Woody Shaw, Jr. | 1944 - 1989
Woody Shaw, Jr. was born in Laurinburg, NC on Christmas Eve (December 24th), 1944. His father, Woody Shaw Sr., was a lead singer in the legendary gospel group known as the Diamond Jubilee Singers. Woody's father also attended Laurinburg Institute, which was the alma mater of trumpet legend Dizzy Gillespie. It was to these strong roots that trumpeter-composer Woody Shaw attributed his deep sense of pride, cultural awareness and spiritual devotion to music.
At the age of six months old, Woody Jr.'s parents moved to Newark, NJ where he spent most of his childhood. Woody attended Cleveland Junior High School and joined the Junior Elks, Junior Mason, and George Washington Carver Drum and Bugle Corps where he picked up the bugle at an early age. At Cleveland Junior High School, he met an accomplished trumpet teacher, Mr. Jerome Ziering, and during this time, at age 11, he began studying classical trumpet while listening to Dizzy Gillespie, Louis Armstrong, Harry James, and later Clifford Brown. Mr. Ziering wanted Woody to attend The Juilliard School of Music to become a classical trumpeter so he trained young Shaw to become a virtuoso on his instrument. Although he never reached Juilliard, Woody attended the famed Arts High in Newark, which was attended by many legendary jazz artists, such as Wayne Shorter, Sarah Vaughan, organist Larry Young, and many others. Woody began working professionally at age 14.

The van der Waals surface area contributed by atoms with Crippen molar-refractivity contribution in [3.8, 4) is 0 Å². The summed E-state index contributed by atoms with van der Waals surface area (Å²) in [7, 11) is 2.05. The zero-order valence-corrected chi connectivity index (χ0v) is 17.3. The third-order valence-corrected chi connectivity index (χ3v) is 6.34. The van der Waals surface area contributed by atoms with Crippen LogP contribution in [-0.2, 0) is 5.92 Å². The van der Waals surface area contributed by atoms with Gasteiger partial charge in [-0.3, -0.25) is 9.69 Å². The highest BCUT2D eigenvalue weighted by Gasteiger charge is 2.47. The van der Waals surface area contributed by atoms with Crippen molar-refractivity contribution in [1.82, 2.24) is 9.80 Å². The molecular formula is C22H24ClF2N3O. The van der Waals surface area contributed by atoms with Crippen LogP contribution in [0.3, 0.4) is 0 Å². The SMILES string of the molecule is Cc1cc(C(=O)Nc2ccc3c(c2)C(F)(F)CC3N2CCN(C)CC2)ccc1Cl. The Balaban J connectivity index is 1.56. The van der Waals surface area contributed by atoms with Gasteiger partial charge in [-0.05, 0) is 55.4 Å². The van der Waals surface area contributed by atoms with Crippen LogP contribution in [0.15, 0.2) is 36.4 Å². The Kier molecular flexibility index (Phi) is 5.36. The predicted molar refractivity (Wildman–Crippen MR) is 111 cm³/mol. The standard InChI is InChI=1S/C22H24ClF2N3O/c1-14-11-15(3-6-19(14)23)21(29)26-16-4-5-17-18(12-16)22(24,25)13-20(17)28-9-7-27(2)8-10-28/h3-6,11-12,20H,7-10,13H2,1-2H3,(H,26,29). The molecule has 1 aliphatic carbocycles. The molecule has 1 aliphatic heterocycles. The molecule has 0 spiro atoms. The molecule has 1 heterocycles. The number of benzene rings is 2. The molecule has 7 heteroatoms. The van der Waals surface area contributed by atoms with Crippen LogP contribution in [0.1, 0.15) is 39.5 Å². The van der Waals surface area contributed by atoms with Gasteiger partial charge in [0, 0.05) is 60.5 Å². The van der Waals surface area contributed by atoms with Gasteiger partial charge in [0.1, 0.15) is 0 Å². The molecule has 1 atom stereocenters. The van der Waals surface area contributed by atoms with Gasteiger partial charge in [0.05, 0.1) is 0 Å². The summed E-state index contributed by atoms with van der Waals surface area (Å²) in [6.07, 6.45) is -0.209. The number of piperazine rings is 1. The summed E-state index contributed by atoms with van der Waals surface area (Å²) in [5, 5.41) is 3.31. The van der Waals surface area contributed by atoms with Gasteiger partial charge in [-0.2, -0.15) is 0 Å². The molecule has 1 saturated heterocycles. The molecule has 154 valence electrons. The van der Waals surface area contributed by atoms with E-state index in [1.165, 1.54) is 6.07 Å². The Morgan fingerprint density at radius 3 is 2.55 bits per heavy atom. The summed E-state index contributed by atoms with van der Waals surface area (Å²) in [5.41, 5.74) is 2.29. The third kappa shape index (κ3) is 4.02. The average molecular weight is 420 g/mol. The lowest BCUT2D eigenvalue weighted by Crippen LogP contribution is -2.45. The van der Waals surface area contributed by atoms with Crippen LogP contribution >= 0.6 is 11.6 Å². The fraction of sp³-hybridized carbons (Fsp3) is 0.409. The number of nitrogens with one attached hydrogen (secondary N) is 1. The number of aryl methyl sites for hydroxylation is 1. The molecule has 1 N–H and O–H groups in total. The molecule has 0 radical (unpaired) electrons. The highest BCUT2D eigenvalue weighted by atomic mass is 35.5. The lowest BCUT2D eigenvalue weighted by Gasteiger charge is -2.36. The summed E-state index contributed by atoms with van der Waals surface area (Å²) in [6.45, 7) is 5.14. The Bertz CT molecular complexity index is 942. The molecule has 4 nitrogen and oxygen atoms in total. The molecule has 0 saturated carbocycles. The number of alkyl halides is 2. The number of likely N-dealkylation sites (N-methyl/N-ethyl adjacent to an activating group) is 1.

Woody sat in with countless musicians as a teenager, including Kenny Dorham, Hank Mobley, Lou Donaldson and others in Newark. Along with playing in the local youth bands, this gave him a solid basis in the jazz and African American musical tradition.
After playing with famed Latin percussionist Willie Bobo in a band with Chick Corea and saxophonist Joe Farrell, Woody joined the band of legendary saxophonist Eric Dolphy in 1963. It was under the tutelage of Dolphy that Woody would be encouraged to pursue his own musical voice. Dolphy's complex compositions provided Shaw with a new harmonic concept and different way of looking at music which would shape his approach to the trumpet for years to come. In May of 1963, Woody made his first recorded debut on Eric Dolphy's Iron Man.